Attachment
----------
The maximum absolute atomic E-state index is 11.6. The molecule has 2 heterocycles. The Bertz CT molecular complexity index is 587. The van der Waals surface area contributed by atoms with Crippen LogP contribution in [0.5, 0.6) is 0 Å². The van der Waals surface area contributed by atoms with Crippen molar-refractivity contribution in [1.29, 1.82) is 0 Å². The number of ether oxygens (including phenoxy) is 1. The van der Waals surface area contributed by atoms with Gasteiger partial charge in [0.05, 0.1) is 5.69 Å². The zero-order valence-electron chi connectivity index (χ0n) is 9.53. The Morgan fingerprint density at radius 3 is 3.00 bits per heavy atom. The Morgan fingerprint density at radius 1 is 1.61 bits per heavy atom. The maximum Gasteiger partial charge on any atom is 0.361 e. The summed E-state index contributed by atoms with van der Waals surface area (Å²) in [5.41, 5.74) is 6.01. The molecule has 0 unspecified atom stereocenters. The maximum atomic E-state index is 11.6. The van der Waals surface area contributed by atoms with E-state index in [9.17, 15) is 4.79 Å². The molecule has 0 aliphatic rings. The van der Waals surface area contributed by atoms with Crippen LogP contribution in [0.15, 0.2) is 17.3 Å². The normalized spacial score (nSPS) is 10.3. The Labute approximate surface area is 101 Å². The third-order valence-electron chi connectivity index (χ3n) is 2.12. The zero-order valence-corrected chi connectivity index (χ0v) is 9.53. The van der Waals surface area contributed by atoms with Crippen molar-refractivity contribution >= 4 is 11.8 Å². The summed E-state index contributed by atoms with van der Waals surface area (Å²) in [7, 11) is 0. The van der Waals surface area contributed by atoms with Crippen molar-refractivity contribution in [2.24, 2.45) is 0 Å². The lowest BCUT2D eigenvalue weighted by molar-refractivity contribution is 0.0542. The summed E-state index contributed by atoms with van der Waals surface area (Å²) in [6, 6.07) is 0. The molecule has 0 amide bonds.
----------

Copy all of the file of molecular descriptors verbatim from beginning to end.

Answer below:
The maximum absolute atomic E-state index is 11.6. The molecule has 2 heterocycles. The Bertz CT molecular complexity index is 587. The van der Waals surface area contributed by atoms with Crippen LogP contribution in [0.5, 0.6) is 0 Å². The van der Waals surface area contributed by atoms with Crippen molar-refractivity contribution in [1.29, 1.82) is 0 Å². The number of ether oxygens (including phenoxy) is 1. The van der Waals surface area contributed by atoms with Gasteiger partial charge in [0.05, 0.1) is 5.69 Å². The zero-order valence-electron chi connectivity index (χ0n) is 9.53. The Morgan fingerprint density at radius 3 is 3.00 bits per heavy atom. The Morgan fingerprint density at radius 1 is 1.61 bits per heavy atom. The maximum Gasteiger partial charge on any atom is 0.361 e. The summed E-state index contributed by atoms with van der Waals surface area (Å²) in [5.41, 5.74) is 6.01. The molecule has 0 unspecified atom stereocenters. The maximum atomic E-state index is 11.6. The van der Waals surface area contributed by atoms with E-state index in [9.17, 15) is 4.79 Å². The molecule has 0 aliphatic rings. The van der Waals surface area contributed by atoms with Crippen LogP contribution in [0.15, 0.2) is 17.3 Å². The normalized spacial score (nSPS) is 10.3. The Labute approximate surface area is 101 Å². The third-order valence-electron chi connectivity index (χ3n) is 2.12. The zero-order valence-corrected chi connectivity index (χ0v) is 9.53. The van der Waals surface area contributed by atoms with Crippen molar-refractivity contribution >= 4 is 11.8 Å². The summed E-state index contributed by atoms with van der Waals surface area (Å²) in [7, 11) is 0. The van der Waals surface area contributed by atoms with Crippen molar-refractivity contribution in [2.24, 2.45) is 0 Å². The lowest BCUT2D eigenvalue weighted by molar-refractivity contribution is 0.0542. The summed E-state index contributed by atoms with van der Waals surface area (Å²) in [6, 6.07) is 0. The molecule has 0 amide bonds.